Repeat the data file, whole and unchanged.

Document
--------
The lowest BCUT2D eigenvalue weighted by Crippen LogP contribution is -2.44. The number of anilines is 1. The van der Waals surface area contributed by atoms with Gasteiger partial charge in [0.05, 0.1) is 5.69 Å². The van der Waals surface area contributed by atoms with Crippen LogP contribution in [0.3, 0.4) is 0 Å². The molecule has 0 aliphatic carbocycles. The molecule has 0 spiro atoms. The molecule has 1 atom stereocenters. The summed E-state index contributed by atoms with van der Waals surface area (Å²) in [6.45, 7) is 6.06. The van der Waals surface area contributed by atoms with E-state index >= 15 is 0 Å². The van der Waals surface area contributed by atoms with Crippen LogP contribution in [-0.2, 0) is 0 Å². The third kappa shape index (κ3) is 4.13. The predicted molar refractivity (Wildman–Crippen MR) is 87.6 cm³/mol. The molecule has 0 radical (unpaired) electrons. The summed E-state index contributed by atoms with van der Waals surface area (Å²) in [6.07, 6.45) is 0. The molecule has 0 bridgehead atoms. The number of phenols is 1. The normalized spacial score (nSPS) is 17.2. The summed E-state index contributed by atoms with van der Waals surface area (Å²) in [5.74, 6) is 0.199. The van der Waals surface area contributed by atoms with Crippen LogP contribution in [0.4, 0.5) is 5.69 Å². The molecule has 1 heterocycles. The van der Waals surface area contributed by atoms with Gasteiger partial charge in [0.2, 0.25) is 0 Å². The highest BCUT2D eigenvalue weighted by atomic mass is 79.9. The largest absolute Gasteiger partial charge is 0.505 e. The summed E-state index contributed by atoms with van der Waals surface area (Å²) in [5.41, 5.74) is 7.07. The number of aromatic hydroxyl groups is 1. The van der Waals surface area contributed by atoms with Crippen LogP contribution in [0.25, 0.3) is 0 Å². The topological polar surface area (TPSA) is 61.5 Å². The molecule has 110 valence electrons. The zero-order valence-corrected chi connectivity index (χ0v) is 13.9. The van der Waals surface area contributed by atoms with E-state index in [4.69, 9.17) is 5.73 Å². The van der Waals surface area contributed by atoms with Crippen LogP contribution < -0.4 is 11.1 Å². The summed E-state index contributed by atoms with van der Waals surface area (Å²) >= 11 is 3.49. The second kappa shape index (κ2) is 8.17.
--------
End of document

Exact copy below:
The lowest BCUT2D eigenvalue weighted by Crippen LogP contribution is -2.44. The number of anilines is 1. The van der Waals surface area contributed by atoms with Gasteiger partial charge in [0.05, 0.1) is 5.69 Å². The van der Waals surface area contributed by atoms with Crippen LogP contribution in [0.3, 0.4) is 0 Å². The molecule has 0 aliphatic carbocycles. The molecule has 0 spiro atoms. The molecule has 1 atom stereocenters. The summed E-state index contributed by atoms with van der Waals surface area (Å²) in [6.45, 7) is 6.06. The van der Waals surface area contributed by atoms with E-state index >= 15 is 0 Å². The van der Waals surface area contributed by atoms with Crippen LogP contribution in [-0.2, 0) is 0 Å². The third kappa shape index (κ3) is 4.13. The predicted molar refractivity (Wildman–Crippen MR) is 87.6 cm³/mol. The molecule has 0 radical (unpaired) electrons. The summed E-state index contributed by atoms with van der Waals surface area (Å²) in [6.07, 6.45) is 0. The molecule has 0 bridgehead atoms. The number of phenols is 1. The normalized spacial score (nSPS) is 17.2. The summed E-state index contributed by atoms with van der Waals surface area (Å²) in [5.74, 6) is 0.199. The van der Waals surface area contributed by atoms with Crippen LogP contribution in [0.4, 0.5) is 5.69 Å². The molecule has 1 heterocycles. The van der Waals surface area contributed by atoms with Gasteiger partial charge in [0.2, 0.25) is 0 Å². The highest BCUT2D eigenvalue weighted by atomic mass is 79.9. The largest absolute Gasteiger partial charge is 0.505 e. The summed E-state index contributed by atoms with van der Waals surface area (Å²) in [5.41, 5.74) is 7.07. The number of aromatic hydroxyl groups is 1. The van der Waals surface area contributed by atoms with Crippen LogP contribution in [0.25, 0.3) is 0 Å². The topological polar surface area (TPSA) is 61.5 Å². The molecule has 110 valence electrons. The zero-order valence-corrected chi connectivity index (χ0v) is 13.9. The van der Waals surface area contributed by atoms with E-state index in [4.69, 9.17) is 5.73 Å². The van der Waals surface area contributed by atoms with Crippen LogP contribution < -0.4 is 11.1 Å². The summed E-state index contributed by atoms with van der Waals surface area (Å²) >= 11 is 3.49. The second kappa shape index (κ2) is 8.17.